For many, travel means immersing ourselves in all that a destination has to offer, even in a short amount of time. There’s a tendency to pack our itineraries with as much as possible in a rigid timeline and getting from must-see to must-see as fast as we can. For most, that means a range of motorized options: private drivers, rental cars, cabs, public transports, hop-on-hop-off tours, mopeds, etc.
While each mode of transportation has its pros and cons, there’s one option many skip, but shouldn’t: walking. It should be no surprise that walking is one of the healthiest and most scenic options, and it’s cost free for our wallets and the environment. So why do we (mostly American travelers) choose other options when we have the ability to walk to the next spot on our itinerary?
When seeing and experiencing as much as possible is the goal, taking fast transportation is understandably tempting. But as buildings and sidewalks whizz by your cab window, so do stunning architecture, museums, boutiques, great restaurants and cafes, markets, and countless opportunities to interact with locals. We forget that a walking route itself can be a destination.
Take, for example, a walk from the Colusseum to Piazza Navona in Rome. One route, along Via Dei Fiori Imperiali, is 2.2 km long and would take just 27 minutes to walk (according to Google Maps), unless you stopped along the way to see:
- The Roman Forum
- Basilica di Massenzio
- Altar of the Fatherland
- Piazza Venezia
- Piazza di San Marco
- Largo di Torre Argentina (and its Cat Colony!)
- Campo dei Fiori
Along Via Dei Serpenti, the walk is slightly longer at 2.7 km and 34 minutes, but you come within steps of:
- Villa Carlo Alberto al Quirinale
- Palazzo del Quirinale
- Trevi Fountain
- The Pantheon
Health Benefit: On this walk, the average sized, 35-year-old American female would burn roughly 184 calories walking from point to point, not including touring inside each attraction.
Like Rome and many other big cities, London too has many of its top attractions within walking distance of each other. A walk from Hyde Park to the Tower of London (roughly 5 miles and 1 hour and 45 minutes total, depending on your route) takes you through or close to:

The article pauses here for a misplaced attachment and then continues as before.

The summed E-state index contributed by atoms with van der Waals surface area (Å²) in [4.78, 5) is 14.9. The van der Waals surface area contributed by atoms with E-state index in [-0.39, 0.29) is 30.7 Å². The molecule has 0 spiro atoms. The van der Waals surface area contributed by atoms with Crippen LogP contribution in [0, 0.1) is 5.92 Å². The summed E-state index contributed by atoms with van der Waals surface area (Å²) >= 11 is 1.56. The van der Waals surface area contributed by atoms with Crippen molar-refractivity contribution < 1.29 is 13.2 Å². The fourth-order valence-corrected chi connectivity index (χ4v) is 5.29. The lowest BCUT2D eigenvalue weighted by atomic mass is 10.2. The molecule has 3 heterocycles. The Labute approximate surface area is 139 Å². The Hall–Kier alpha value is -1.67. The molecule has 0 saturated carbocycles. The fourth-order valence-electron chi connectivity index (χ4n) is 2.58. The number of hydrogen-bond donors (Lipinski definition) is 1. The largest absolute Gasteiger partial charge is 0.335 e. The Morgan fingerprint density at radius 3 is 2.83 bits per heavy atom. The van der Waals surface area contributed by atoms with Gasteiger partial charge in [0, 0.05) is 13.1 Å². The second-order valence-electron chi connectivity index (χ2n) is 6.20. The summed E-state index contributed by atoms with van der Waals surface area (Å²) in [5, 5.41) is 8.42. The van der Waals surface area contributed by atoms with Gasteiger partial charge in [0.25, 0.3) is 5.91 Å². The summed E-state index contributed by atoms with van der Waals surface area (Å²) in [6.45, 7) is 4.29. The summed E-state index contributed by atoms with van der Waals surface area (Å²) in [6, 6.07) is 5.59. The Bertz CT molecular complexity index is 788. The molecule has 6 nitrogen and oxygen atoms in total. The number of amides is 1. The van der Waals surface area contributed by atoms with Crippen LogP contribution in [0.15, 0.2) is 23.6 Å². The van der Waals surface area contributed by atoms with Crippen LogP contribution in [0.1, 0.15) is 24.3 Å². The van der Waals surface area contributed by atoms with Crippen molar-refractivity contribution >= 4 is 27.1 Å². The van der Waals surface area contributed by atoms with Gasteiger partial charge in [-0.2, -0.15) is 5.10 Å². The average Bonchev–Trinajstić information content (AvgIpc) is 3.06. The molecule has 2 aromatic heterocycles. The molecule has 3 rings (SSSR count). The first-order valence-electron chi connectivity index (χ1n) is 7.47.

- Green Park
- St. James Park
- Buckingham Palace
- Big Ben
- London Eye
- Westminster Abbey
- Covent Garden
- St. Paul’s Cathedral
- Royal Courts of Justice
- Shakespeare’s Globe Theater
- Tate Modern
- Millennium Bridge, London Bridge and Tower Bridge
Spread that walk out over a day so you can tour the sites you want to see and stop for a pint and a bite in any of the city’s great pubs, all on your own two feet.
Health benefit: The average sized, 35-year-old American female would burn roughly 568 calories walking from point to point on this walk, not including touring inside each attraction.
But walking isn’t just an ideal option in major cities and travel hotspots. Countrysides, small town main streets, even your own neighborhood all make for great areas to explore on foot. At Stonehenge, you could take the shuttle from the visitors center to the stones… or you could walk a gently rolling 1.5 mile paved road along green hills, yellow rapeseed fields and the area’s iconic sheep–the same land the builders would have walked hundreds of years ago.
In Narragansett, a small beach town in Rhode Island, you could drive to and pay to park at the beach pavilions… or you could park at State Pier No. 5 and walk just under a mile along the stone seawall, known locally just as the Wall, under its iconic Towers to the beach.
READ ALSO: Guide to Traveling Well in Rhode Island
Scenic walks like these can be found anywhere, and they beat stuffy buses and crowded parking lots any day. With an extra few minutes of planning and a little sweat, getting around your destination–and your hometown–can be just as beautiful and culturally immersive as the museums, castles, restaurants and other attractions.
Please note: While we do encourage walking as much as possible, we are also aware of the health and safety concerns associated with it. We remind you to pay close attention to weather, the safety of your surroundings and your own personal abilities and limitations when planning to walk during your travels. Have a backup plan in place in case you get into a dangerous situation.
So tell us, what are some of your favorite walking routes at home or away?